VCs to Congress: Antipiracy bill will 'chill' tech investment

Some well-known venture capitalists ask lawmakers to reconsider support for Pro IP Act, a bill that would hand government sweeping powers to combat copyright theft.

Greg Sandoval Former Staff writer
Greg Sandoval covers media and digital entertainment for CNET News. Based in New York, Sandoval is a former reporter for The Washington Post and the Los Angeles Times. E-mail Greg, or follow him on Twitter at @sandoCNET.
Greg Sandoval
4 min read

The people who are instrumental in getting technology start-ups off the ground are imploring Congress not to support a bill designed to give the government more freedom in combating Internet piracy and counterfeiting.

Sen. Patrick Leahy has thrown his support behind the Protect IP Act, a bill that venture capitalists say is harmful to innovation. Greg Sandoval/CNET

About 50 of some of tech's best-known venture capitalists, including Marc Andreessen, Fred Wilson, and Vinod Khosla, wrote an open letter to members of the U.S. Congress yesterday and outlined how the Protect IP Act would not only fail to achieve its goal of protecting intellectual property but would also "stifle investment in Internet services, throttle innovation, and hurt American competitiveness."

The Protect IP Act would hand the U.S. Department of Justice the power to seek a court order against an allegedly infringing Web site. The order could be served on search engines, certain Domain Name System providers, and Internet advertising firms--which would in turn be required to "expeditiously" make the target Web site vanish.

The legislation, the offspring of a bill introduced last year called the Combating Online Infringement and Counterfeits Act (COICA), is supported by a wide range of copyright owners, such as the Motion Picture Association of America (MPAA), the Recording Industry Association of America (RIAA), clothing manufacturers, the Alliance of Safe Online Pharmacy, and others. Supporters say the bill is necessary to stop the mass pirating of intellectual property occurring online, which costs U.S. businesses billions in lost revenue.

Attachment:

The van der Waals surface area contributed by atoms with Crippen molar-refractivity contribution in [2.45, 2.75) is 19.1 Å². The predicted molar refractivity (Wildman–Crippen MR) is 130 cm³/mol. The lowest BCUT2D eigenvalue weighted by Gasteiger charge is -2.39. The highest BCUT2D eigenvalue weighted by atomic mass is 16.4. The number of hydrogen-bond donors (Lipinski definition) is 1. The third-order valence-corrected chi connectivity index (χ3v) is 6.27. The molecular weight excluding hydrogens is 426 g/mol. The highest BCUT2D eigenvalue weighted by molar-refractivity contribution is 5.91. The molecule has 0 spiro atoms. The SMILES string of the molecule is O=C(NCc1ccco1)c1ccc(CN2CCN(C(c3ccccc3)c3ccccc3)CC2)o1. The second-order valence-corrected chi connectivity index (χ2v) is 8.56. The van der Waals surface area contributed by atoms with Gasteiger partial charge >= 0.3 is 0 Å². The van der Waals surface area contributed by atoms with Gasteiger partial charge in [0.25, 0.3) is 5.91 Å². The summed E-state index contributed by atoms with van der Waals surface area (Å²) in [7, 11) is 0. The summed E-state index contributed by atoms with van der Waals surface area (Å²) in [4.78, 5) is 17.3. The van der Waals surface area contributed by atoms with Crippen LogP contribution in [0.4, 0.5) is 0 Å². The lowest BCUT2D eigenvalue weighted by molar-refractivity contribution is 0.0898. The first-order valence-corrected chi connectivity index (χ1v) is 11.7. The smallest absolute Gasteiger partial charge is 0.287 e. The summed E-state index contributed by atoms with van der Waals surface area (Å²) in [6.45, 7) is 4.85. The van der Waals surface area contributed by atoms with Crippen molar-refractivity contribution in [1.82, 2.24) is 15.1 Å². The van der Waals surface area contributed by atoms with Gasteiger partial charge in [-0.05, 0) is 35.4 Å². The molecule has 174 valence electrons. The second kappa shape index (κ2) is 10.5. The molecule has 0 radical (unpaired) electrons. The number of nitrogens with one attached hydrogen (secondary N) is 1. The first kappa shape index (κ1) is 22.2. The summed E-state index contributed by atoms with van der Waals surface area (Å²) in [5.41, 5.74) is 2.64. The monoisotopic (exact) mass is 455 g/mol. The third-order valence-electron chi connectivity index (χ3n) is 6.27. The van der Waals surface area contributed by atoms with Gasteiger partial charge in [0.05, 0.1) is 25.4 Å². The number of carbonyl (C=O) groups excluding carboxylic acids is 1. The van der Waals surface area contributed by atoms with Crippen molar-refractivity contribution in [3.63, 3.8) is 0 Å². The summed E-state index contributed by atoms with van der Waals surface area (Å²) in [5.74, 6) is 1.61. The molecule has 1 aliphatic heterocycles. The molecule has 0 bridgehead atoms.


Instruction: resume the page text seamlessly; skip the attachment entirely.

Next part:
Protect IP is unnecessary, said the VCs in their letter. The Digital Millennium Copyright Act already serves to protect the rights of content creators as well creates safe harbors that allows innovators to come up with new technologies that benefit consumers and the economy.

"The DMCA creates legal certainty and predictability for online services," the VCs wrote in their letter, "so long as they meet the conditions of the safe harbors."

Many content creators don't agree that the DMCA has come anywhere near to protecting copyright owners. They point to the near decade-long swoon in music sales as well as the growing number of people around the world downloading unauthorized movie files. Copyright owners argue that many pirate sites are located overseas and don't care about adhering to the DMCA. For that reason, they say a solution that goes beyond the DMCA is necessary.

"We can't keep being asked to choose between technology and creativity, and we can't stand by as criminals profit from the hard work of the millions of American men and women of the creative and entertainment industry," said Michael O'Leary, the MPAA's executive vice president of government affairs. "This is a smart, narrowly crafted bill whose purpose is stopping theft, not slowing innovation. All we're asking is that the innovators play by the rules."

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Some from the music and film industry say they've heard for a decade how protecting intellectual property harms the tech sector and innovation. They heard it when file-sharing service Napster was shut down and when the U.S. Supreme Court ruled that P2P network Grokster could be held liable for copyright infringement. They note that there's no evidence that any of these events has slowed investment even a little.

They note that since 2005, the same year the Grokster decision came down, venture capital in the media and entertainment sectors grew faster than the rest of the VC market in four out of the six years. By comparison, in the five years before the Grokster decision, growth was lower in four of them. From 2000 to 2004, media and entertainment venture capital accounted for about 4.6 percent of total VC dollars invested. From 2006 through 2010, media and entertainment VC dollars grew to 7.1 percent of total VC dollars.

The tech sector is going to have to do more than write letters if it wants to get in the way of the Protect IP Act. The bill was unanimously approved last month by the Senate Judiciary Committee. Sen. Ron Wyden (D-Ore.) is holding up a vote before the full Senate but lawmakers who support the bill will try negotiating with Wyden first. Individual senators are allowed to put a hold on a bill. Wyden has said Protect IP endangers the integrity of the Internet and that the Web "is too important to our economy and to advancing American values to be inappropriately regulated and censored."

Supporters of the legislation that if they can't reach a deal with Wyden, they will take steps to get the bill voted on in the Senate without his support. Meanwhile, similar legislation is expected to be introduced in the House of Representatives next month.